The Art Deco Jewelry Story

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The Art Deco movement first started in France before World War 1. The design of many everyday things that include fashion, buildings, ocean liners, trains, furniture, cars, Art Deco jewelry and many everyday items that included vacuum cleaners and radios.

This Mackay Emerald Necklace by Cartier, 1930 using emerald, diamond and platinum is now in the Smithsonian National Museum of Natural History, USA

The name came from the Exposition internationale des arts décoratifs et industriels modernes (better known as the International Exhibition of Modern Decorative and Industrial Arts) that was shortened to Arts Décoratifs and hence Art Deco. During this period design moved toward a modern style and Art Deco epitomized glamour, Luxury, exuberence and a faith in the progress of technology and social community.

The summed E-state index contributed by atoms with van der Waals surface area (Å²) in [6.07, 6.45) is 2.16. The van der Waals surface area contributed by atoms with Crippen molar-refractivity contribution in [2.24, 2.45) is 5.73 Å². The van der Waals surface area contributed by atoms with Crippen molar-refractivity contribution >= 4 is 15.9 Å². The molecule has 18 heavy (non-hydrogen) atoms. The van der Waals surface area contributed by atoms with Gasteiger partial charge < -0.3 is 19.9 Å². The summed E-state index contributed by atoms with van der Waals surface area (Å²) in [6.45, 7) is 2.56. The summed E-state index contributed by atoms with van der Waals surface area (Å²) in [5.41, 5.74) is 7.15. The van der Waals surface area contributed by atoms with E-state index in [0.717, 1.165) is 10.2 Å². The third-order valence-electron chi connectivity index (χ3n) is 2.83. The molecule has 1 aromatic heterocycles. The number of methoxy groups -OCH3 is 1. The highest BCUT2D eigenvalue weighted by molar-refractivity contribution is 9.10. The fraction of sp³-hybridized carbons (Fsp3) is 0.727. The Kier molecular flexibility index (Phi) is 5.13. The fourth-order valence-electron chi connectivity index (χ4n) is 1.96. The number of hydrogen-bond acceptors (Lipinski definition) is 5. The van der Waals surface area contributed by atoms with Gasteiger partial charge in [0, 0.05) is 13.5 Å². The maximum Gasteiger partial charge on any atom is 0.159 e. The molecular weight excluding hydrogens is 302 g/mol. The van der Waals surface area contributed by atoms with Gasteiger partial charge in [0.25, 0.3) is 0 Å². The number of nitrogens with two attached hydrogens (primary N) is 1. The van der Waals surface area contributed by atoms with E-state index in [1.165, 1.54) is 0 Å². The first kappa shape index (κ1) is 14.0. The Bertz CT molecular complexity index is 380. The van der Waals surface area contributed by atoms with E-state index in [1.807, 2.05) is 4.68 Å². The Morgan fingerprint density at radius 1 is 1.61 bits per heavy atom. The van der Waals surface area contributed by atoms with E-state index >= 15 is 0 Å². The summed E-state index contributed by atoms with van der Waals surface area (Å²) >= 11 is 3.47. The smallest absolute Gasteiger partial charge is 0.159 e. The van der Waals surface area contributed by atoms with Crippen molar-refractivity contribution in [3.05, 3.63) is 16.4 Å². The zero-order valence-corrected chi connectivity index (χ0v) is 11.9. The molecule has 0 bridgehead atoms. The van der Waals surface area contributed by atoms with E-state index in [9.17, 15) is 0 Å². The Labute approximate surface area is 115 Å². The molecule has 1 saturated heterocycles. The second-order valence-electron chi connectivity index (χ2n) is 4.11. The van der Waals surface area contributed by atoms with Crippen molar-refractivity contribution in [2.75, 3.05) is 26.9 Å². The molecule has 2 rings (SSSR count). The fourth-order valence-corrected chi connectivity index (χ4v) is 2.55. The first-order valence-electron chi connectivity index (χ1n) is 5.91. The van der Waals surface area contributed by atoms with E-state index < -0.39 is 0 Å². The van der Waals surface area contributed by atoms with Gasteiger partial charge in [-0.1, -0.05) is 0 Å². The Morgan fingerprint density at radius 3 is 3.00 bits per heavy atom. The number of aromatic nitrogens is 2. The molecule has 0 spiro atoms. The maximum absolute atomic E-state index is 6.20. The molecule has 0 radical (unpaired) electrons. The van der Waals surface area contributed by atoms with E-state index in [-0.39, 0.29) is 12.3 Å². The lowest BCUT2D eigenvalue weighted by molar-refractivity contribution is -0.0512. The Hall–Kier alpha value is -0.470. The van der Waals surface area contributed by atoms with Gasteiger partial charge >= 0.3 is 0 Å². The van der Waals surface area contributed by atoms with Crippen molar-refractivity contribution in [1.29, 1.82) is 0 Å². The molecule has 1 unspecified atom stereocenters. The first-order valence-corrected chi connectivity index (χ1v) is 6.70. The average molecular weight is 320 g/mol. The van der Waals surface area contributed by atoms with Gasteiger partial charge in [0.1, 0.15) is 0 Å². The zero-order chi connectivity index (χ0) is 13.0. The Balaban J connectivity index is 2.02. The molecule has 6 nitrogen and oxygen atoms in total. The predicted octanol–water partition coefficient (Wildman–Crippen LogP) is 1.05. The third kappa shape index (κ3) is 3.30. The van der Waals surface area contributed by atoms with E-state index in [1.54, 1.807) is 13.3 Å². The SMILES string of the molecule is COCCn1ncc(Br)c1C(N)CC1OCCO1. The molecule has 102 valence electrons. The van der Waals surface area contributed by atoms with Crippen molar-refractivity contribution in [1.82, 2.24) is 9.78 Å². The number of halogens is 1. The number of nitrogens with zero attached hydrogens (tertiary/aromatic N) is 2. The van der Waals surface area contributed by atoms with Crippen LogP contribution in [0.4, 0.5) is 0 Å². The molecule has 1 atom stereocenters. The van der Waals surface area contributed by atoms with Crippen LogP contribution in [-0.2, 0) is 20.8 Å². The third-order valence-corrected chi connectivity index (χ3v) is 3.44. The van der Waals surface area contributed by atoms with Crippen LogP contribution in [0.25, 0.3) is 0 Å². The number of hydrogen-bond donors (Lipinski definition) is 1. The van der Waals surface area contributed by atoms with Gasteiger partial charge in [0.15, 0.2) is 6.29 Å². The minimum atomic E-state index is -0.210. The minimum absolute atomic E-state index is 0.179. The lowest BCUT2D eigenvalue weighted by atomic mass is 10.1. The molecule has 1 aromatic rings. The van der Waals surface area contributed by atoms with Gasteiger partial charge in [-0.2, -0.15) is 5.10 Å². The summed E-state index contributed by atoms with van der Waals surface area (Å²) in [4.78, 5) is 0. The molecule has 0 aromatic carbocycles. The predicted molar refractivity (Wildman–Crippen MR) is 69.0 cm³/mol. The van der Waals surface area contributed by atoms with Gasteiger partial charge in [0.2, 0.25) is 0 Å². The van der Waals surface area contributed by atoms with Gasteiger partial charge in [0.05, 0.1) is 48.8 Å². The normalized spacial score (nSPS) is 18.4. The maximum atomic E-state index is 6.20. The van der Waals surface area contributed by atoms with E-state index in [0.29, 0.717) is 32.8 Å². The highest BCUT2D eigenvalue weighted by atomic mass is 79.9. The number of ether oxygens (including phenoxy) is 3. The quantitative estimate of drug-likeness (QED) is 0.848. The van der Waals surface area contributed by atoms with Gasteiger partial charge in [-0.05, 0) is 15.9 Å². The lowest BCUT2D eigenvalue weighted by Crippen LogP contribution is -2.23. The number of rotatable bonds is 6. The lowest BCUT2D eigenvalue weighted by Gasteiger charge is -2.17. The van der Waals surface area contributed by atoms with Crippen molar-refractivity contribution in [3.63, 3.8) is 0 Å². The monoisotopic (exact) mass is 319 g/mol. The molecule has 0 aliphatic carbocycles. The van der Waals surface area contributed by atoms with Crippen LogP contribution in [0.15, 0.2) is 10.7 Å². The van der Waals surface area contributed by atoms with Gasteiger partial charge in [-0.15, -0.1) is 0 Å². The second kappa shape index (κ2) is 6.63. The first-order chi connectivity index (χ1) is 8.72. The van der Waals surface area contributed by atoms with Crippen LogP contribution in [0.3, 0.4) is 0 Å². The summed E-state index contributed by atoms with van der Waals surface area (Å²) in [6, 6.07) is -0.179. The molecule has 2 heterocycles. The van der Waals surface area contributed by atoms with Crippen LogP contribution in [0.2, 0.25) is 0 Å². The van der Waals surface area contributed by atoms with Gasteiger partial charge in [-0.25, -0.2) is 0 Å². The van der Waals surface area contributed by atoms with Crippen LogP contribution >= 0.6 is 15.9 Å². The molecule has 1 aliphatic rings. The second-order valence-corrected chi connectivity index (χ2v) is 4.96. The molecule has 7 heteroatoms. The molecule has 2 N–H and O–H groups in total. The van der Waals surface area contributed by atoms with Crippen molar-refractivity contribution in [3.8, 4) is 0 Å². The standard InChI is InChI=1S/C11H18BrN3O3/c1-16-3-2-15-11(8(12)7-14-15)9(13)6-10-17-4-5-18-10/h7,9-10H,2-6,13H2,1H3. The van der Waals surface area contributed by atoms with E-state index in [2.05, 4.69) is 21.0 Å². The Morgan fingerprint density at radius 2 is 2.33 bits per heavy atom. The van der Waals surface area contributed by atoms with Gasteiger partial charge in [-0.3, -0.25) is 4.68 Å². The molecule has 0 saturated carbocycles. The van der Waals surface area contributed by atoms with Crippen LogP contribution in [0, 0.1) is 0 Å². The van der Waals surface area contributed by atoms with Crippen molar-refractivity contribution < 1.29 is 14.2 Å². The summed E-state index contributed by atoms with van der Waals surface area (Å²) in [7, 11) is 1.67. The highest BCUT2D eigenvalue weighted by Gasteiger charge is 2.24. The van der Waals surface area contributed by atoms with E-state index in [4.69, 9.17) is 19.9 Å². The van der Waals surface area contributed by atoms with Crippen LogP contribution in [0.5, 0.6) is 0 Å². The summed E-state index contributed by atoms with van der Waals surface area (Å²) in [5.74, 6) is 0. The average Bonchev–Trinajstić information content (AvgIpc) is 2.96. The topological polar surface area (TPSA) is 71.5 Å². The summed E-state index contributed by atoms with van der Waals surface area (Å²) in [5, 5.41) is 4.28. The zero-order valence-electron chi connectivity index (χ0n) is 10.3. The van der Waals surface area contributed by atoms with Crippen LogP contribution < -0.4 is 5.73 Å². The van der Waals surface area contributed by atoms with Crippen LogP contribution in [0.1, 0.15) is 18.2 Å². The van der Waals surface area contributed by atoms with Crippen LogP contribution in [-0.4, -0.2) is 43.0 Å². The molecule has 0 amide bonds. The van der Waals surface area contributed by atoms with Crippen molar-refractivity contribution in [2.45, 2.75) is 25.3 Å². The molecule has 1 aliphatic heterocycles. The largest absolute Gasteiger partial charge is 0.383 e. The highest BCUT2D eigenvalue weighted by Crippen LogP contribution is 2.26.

Two designers stand out during the 1020s and 1930s and these are René Lalique and Cartier, they made a move away from diamonds as a dominant part of jewelry design and introduced a greater selection of colorful gemstones into their Art Deco designs, such as rubies, small emeralds, and sapphires. The settings themselves were a focus and became more elegant and elaborate where less expensive components were used such as enamel, glass, horn and ivory. Diamonds themselves moved away from the traditional way of cutting where they were cut into small matchsticks and rods.
Cartier combined colorful other gemstones with diamonds that were cut into the form of leaves, fruit or flowers, to make rings, brooches, pendants, earrings, and clips.
Many design from the Far East were incorporated into this new Art Deco Jewelry style using stones such as coral, lapis-lazuli, onyx, and other beautifully colorful stones.
Into the 21st century and the popular Art Deco Style of Jewelry is as elegant, sought after, and cherished as when it first appeared.

Here are a few of my favorite finds in Art Deco Jewelry earrings:

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